The author has been described by News Ltd as an "iconoclast", "Svengali", a pollie's "economist muse", and "pungently accurate". Fairfax says he is a "Renaissance man" and "one of Australia’s most respected analysts." Stephen Koukoulas concludes that he is "85% right", and "would make a great Opposition leader." Terry McCrann claims the author thinks "‘nuance’ is a trendy village in the south of France", but can be "scintillating" when he thinks "clearly". The ACTU reckons he’s "an enigma wrapped in a Bloomberg terminal, wrapped in some apparently well-honed abs."

Friday, May 20, 2011

Martin Wolf: Britain’s intensifying inflation nightmare (Finally, he gets it!)

Reading the FT's Martin Wolf on UK inflation has been frustrating. He has ceaselessly argued the dovish case for keeping rates on hold. At the same time, UK inflation has become an increasingly grave problem. The RBA will be watching UK events unfold with tremendous interest, and unease. For mine, Wolf makes several logical mistakes:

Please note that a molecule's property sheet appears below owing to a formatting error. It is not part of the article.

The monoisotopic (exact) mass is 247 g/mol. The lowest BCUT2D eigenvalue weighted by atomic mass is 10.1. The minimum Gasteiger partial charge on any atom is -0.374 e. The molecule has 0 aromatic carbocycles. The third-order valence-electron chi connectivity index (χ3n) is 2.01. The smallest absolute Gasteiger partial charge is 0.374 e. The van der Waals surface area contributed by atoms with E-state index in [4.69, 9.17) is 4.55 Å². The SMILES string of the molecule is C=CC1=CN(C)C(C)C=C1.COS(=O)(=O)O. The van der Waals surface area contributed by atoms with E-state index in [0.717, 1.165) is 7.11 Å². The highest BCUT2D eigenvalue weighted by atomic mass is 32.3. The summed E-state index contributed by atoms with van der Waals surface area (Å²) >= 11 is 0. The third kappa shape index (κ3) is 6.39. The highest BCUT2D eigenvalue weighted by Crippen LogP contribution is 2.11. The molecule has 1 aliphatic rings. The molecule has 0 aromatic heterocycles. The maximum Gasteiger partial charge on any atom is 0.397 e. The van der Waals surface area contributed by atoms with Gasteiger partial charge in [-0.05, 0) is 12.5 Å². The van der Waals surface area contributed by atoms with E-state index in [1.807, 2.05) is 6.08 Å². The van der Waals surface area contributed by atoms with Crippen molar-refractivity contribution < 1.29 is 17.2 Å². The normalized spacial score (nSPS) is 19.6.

1/ He, like other dovish commentators, rationalises away UK inflation by attributing it to the Sterling's low value. That is, so-called external factors, or imported inflation. But the Sterling's low value is in turn a function of UK monetary policy, and the incredibly low 0.5% cash rate that the BoE is persisting with;

2/ He, like others around the world, claims there is no problem with inflation expectations by referring to break-even inflation rates determined by institutional investors in the bond market. Earth to all commentators/economists: *consumer* price inflation is not determined by institutional investors! I don't know how many times I have to point this out, because it seems to be a novel argument. Compare consumer inflation expectations in Australia or the US with their bond market equivalents and they bear little resemblance. Of course, it is convenient that institutions seem to be less influenced by galloping headline inflation;

3/ He, like many others, claims that the existence of so-called 'output gaps'--viz., theoretical spare capacity--following the acute North Atlantic recessions means that domestically generated inflation cannot possibly materialise. The problem is, it is materialising, in both the UK and, more recently, in the US. And that's likely because this so-called "capacity" that existed before the GFC was bogus, and did not deserve to exist. Said another way, it is of little relevance to the post-GFC economy.

Wolf is finally getting worried about UK inflation. He is not worried enough.